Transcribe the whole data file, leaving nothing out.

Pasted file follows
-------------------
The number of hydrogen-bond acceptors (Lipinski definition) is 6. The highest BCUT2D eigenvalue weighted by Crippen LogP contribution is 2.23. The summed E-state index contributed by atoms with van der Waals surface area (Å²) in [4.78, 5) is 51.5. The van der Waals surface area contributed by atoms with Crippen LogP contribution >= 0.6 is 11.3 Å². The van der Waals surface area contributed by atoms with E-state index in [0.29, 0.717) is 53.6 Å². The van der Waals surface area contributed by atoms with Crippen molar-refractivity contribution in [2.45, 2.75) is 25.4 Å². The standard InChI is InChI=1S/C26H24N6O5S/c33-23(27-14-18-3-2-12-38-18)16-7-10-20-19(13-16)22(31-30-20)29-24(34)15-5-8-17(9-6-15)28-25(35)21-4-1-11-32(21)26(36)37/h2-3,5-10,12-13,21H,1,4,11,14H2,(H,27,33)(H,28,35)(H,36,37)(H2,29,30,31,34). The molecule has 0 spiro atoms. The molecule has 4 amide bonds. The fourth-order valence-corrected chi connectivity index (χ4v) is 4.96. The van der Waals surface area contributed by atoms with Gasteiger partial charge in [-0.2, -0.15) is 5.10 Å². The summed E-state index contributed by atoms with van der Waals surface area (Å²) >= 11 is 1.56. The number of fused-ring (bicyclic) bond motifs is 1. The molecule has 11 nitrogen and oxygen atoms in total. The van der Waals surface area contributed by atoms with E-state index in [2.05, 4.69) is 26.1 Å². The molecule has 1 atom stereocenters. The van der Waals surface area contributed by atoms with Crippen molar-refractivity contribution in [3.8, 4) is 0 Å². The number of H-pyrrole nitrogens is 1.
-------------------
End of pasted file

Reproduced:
The number of hydrogen-bond acceptors (Lipinski definition) is 6. The highest BCUT2D eigenvalue weighted by Crippen LogP contribution is 2.23. The summed E-state index contributed by atoms with van der Waals surface area (Å²) in [4.78, 5) is 51.5. The van der Waals surface area contributed by atoms with Crippen LogP contribution >= 0.6 is 11.3 Å². The van der Waals surface area contributed by atoms with E-state index in [0.29, 0.717) is 53.6 Å². The van der Waals surface area contributed by atoms with Crippen molar-refractivity contribution in [2.45, 2.75) is 25.4 Å². The standard InChI is InChI=1S/C26H24N6O5S/c33-23(27-14-18-3-2-12-38-18)16-7-10-20-19(13-16)22(31-30-20)29-24(34)15-5-8-17(9-6-15)28-25(35)21-4-1-11-32(21)26(36)37/h2-3,5-10,12-13,21H,1,4,11,14H2,(H,27,33)(H,28,35)(H,36,37)(H2,29,30,31,34). The molecule has 0 spiro atoms. The molecule has 4 amide bonds. The fourth-order valence-corrected chi connectivity index (χ4v) is 4.96. The van der Waals surface area contributed by atoms with Gasteiger partial charge in [-0.2, -0.15) is 5.10 Å². The summed E-state index contributed by atoms with van der Waals surface area (Å²) >= 11 is 1.56. The number of fused-ring (bicyclic) bond motifs is 1. The molecule has 11 nitrogen and oxygen atoms in total. The van der Waals surface area contributed by atoms with E-state index in [2.05, 4.69) is 26.1 Å². The molecule has 1 atom stereocenters. The van der Waals surface area contributed by atoms with Crippen molar-refractivity contribution in [3.8, 4) is 0 Å². The number of H-pyrrole nitrogens is 1.